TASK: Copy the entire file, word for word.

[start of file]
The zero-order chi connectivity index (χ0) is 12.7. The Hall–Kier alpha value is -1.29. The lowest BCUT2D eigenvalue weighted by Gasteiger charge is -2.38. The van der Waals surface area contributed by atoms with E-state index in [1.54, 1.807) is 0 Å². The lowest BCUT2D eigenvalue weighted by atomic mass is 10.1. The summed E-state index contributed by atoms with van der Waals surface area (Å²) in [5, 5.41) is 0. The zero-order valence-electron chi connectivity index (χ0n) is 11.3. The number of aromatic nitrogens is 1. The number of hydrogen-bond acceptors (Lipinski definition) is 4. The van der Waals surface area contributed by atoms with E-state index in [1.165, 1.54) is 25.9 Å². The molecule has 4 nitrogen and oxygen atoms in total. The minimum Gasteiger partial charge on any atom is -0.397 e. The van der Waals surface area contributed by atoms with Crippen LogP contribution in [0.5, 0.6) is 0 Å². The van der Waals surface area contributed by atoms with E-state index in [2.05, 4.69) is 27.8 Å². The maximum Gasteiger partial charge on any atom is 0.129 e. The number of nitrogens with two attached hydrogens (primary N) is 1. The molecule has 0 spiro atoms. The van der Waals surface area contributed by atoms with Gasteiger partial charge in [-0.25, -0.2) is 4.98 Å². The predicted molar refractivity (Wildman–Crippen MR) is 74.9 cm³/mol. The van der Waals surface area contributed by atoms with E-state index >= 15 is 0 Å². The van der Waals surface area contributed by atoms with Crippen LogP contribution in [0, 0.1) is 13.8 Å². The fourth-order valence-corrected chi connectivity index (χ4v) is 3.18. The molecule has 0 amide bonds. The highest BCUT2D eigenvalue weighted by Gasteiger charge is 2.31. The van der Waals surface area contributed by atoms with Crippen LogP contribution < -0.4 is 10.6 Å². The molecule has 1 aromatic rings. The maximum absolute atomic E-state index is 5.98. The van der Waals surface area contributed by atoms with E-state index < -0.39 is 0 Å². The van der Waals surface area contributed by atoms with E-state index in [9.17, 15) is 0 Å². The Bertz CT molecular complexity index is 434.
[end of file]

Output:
The zero-order chi connectivity index (χ0) is 12.7. The Hall–Kier alpha value is -1.29. The lowest BCUT2D eigenvalue weighted by Gasteiger charge is -2.38. The van der Waals surface area contributed by atoms with E-state index in [1.54, 1.807) is 0 Å². The lowest BCUT2D eigenvalue weighted by atomic mass is 10.1. The summed E-state index contributed by atoms with van der Waals surface area (Å²) in [5, 5.41) is 0. The zero-order valence-electron chi connectivity index (χ0n) is 11.3. The number of aromatic nitrogens is 1. The number of hydrogen-bond acceptors (Lipinski definition) is 4. The van der Waals surface area contributed by atoms with E-state index in [1.165, 1.54) is 25.9 Å². The molecule has 4 nitrogen and oxygen atoms in total. The minimum Gasteiger partial charge on any atom is -0.397 e. The van der Waals surface area contributed by atoms with Crippen LogP contribution in [0.5, 0.6) is 0 Å². The van der Waals surface area contributed by atoms with E-state index in [2.05, 4.69) is 27.8 Å². The maximum Gasteiger partial charge on any atom is 0.129 e. The number of nitrogens with two attached hydrogens (primary N) is 1. The molecule has 0 spiro atoms. The van der Waals surface area contributed by atoms with Gasteiger partial charge in [-0.25, -0.2) is 4.98 Å². The predicted molar refractivity (Wildman–Crippen MR) is 74.9 cm³/mol. The van der Waals surface area contributed by atoms with E-state index >= 15 is 0 Å². The van der Waals surface area contributed by atoms with Crippen LogP contribution in [0, 0.1) is 13.8 Å². The fourth-order valence-corrected chi connectivity index (χ4v) is 3.18. The molecule has 0 amide bonds. The highest BCUT2D eigenvalue weighted by Gasteiger charge is 2.31. The van der Waals surface area contributed by atoms with Crippen LogP contribution < -0.4 is 10.6 Å². The molecule has 1 aromatic rings. The maximum absolute atomic E-state index is 5.98. The van der Waals surface area contributed by atoms with E-state index < -0.39 is 0 Å². The van der Waals surface area contributed by atoms with E-state index in [9.17, 15) is 0 Å². The Bertz CT molecular complexity index is 434.